Graduating high school seniors who are supremely confident in their post-secondary choice may want to consider early admission to college. Early admission is an accelerated process in which incoming college students submit their applications well before the usual deadline, often in November. Students who apply for early admission will usually receive their acceptance or rejection letter prior to New Year’s. There are currently around 450 colleges in the United States offering one of the two different early admission types. First, there are early decision plans, which are binding to accepted students. On the other hand, early action programs are non-binding and don’t require students to immediately enroll, according to the College Board. Let’s take a closer look at the early admission process to determine whether it’s right for you or your child.
Benefits of Early Admission
For students with a definite first-choice school, early admission can provide several unique advantages over regular admissions. Applying early usually gives students a slightly higher possibility of being accepted into their dream college. Early admission saves money because there will only be one application and fee. If you’re accepted early admission, you’ll have more time to prepare for college, get involved in the campus, and choose your housing. Applying early also reduces the stress of the application process so that you can enjoy your senior year without worrying about next fall. Plus, students who already stand out with top-notch grades, high test scores, and extra-curriculars can apply early ahead of regular applicant pools.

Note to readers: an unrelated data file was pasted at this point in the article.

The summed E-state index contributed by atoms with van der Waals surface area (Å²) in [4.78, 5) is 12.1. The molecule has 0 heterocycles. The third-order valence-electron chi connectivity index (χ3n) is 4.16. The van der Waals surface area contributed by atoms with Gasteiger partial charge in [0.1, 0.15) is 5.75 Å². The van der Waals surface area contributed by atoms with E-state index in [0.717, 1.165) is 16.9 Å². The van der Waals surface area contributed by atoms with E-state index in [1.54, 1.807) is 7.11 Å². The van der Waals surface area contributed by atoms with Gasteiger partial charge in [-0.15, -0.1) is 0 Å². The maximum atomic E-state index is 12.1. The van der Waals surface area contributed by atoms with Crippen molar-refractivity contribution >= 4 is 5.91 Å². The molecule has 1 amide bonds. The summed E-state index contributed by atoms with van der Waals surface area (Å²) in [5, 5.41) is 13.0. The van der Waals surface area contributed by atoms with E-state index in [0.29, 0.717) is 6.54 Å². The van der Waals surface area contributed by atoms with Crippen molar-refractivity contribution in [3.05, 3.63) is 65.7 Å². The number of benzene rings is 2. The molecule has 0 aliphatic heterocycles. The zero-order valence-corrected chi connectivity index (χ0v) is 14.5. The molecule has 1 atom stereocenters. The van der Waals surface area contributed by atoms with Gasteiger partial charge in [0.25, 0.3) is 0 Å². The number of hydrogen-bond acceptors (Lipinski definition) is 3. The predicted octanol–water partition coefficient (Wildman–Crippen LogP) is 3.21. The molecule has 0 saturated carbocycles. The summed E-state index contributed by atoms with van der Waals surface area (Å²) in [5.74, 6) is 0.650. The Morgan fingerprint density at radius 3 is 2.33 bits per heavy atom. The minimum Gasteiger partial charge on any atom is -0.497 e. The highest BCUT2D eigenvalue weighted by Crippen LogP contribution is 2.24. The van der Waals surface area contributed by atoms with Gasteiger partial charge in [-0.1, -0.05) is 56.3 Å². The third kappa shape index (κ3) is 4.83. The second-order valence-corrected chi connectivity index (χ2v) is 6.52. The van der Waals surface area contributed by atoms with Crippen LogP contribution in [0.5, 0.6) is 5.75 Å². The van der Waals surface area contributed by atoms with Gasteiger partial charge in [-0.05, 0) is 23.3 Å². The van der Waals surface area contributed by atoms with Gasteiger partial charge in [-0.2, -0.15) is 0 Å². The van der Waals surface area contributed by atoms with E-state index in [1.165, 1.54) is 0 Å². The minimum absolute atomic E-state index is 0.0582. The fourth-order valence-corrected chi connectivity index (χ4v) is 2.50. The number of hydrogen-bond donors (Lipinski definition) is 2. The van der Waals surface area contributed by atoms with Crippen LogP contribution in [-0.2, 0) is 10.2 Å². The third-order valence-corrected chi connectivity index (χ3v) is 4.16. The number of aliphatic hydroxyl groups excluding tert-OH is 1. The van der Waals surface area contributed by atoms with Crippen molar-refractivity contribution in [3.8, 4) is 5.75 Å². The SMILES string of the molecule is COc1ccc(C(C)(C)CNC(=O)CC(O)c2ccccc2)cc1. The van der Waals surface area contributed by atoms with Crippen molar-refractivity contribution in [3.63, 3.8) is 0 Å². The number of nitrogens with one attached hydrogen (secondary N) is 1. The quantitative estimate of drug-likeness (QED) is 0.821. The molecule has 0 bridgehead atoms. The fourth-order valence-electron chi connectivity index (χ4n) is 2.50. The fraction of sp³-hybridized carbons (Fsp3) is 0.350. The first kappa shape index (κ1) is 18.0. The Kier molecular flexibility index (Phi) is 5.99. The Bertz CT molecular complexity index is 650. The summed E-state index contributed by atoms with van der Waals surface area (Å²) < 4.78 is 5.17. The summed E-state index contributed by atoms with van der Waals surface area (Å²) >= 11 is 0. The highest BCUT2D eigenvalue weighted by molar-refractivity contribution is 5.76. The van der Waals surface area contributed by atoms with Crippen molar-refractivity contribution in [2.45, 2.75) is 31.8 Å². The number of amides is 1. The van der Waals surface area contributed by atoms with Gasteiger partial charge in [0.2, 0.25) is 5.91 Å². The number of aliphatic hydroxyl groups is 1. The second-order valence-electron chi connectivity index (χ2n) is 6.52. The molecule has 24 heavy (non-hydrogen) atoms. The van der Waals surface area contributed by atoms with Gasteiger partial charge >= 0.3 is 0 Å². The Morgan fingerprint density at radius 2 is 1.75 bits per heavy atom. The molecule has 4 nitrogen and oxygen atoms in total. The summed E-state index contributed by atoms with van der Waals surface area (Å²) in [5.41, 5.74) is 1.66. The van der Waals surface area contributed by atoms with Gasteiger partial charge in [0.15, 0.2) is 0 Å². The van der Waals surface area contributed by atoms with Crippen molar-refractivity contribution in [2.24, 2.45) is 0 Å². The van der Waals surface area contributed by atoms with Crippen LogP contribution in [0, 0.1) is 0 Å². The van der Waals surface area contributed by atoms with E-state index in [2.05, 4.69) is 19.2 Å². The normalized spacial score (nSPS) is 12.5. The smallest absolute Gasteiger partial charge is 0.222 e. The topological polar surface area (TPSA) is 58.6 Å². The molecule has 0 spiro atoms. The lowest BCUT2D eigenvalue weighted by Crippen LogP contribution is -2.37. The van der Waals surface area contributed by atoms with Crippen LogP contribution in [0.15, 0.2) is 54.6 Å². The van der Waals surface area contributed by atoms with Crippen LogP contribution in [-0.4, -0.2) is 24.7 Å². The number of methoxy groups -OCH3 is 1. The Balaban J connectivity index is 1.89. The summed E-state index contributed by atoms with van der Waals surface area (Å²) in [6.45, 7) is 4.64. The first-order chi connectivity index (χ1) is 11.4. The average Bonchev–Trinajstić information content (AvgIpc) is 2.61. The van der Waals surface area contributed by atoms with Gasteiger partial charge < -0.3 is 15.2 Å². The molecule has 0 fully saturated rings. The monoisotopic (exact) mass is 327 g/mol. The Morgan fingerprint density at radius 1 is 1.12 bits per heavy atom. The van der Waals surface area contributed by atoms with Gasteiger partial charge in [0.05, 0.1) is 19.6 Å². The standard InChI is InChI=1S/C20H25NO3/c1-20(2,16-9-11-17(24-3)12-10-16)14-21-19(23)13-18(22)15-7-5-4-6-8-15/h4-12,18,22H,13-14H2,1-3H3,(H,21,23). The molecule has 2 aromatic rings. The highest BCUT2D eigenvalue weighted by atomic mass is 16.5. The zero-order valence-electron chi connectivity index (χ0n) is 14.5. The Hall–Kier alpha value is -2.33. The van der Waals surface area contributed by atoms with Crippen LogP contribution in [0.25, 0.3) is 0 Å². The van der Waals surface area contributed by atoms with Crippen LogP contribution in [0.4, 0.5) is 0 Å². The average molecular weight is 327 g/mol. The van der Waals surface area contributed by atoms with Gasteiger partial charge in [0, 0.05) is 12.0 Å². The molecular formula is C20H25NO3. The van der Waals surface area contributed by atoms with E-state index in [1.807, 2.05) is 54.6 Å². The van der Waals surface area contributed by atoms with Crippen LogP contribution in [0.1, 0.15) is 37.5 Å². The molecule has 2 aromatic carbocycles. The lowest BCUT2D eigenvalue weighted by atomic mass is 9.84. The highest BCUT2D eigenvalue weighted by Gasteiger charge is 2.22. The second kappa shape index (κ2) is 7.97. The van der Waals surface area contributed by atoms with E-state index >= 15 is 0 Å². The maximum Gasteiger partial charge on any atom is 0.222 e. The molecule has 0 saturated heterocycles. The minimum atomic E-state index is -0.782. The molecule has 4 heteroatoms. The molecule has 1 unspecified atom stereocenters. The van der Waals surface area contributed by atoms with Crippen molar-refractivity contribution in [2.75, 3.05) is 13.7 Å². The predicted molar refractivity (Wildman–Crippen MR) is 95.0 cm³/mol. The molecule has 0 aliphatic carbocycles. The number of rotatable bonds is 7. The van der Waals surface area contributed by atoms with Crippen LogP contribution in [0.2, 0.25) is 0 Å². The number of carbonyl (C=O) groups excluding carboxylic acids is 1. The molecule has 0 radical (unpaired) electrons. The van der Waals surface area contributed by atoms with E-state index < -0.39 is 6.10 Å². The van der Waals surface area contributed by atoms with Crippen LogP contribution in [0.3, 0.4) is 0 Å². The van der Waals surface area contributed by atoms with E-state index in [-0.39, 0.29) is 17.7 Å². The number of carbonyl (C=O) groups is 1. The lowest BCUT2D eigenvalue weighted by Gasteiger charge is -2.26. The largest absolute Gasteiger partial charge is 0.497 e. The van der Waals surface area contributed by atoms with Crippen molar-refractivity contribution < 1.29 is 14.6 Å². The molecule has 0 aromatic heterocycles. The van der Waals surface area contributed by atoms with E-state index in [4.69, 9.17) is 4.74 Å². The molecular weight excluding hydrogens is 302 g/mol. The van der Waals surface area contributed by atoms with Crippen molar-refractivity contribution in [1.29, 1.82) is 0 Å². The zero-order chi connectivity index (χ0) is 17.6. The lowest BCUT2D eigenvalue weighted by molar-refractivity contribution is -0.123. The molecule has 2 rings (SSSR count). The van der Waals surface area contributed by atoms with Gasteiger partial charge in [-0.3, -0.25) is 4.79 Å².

Disadvantages of Applying Early
Of course, there are some potential drawbacks that students applying early will need to weigh before choosing this route. Early admission places pressure on high schoolers to seriously commit to one college before exploring all other schools fully. Students applying early will receive their financial aid award with their acceptance letter, which can be risky for financially needy students needing to compare tuition prices. Students rejected for early admission won’t find out until December, so there’ll be a time crunch to prepare other applications within two weeks. Early admission students may have the feeling that they can slack off with senioritis through the spring semester too. It can be difficult to maintain motivation, even though colleges can rescind their early admission offers.
Who Should Choose Early Admission?
Keep in mind that early decision and early action isn’t for everyone. Applying early is usually best for students who have already researched colleges extensively and are certain in their first-choice pick. Students should only go through the early admission process at a college that perfectly suits their academic, social, geographical, and career needs, according to US News and World Report. Early admission students should also exceed the average profile with high GPAs, SAT scores, and class ranks. It’s generally a route taken by high school seniors who’ve consistently performed well and are now enrolled in AP college courses. Early admission isn’t suitable for students simply wishing to take an easier avenue to avoid stress and paperwork. Full commitment is essential.
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Overall, early admission is basically the fast track to a college application process for students who have a clear preference for one school over all others. Early action and decision plans can vary greatly from college to college, so be sure to discuss the exact policies with your admissions counselor. Make certain you weigh all of the pros and cons of early admission to college ahead of time before locking in your future.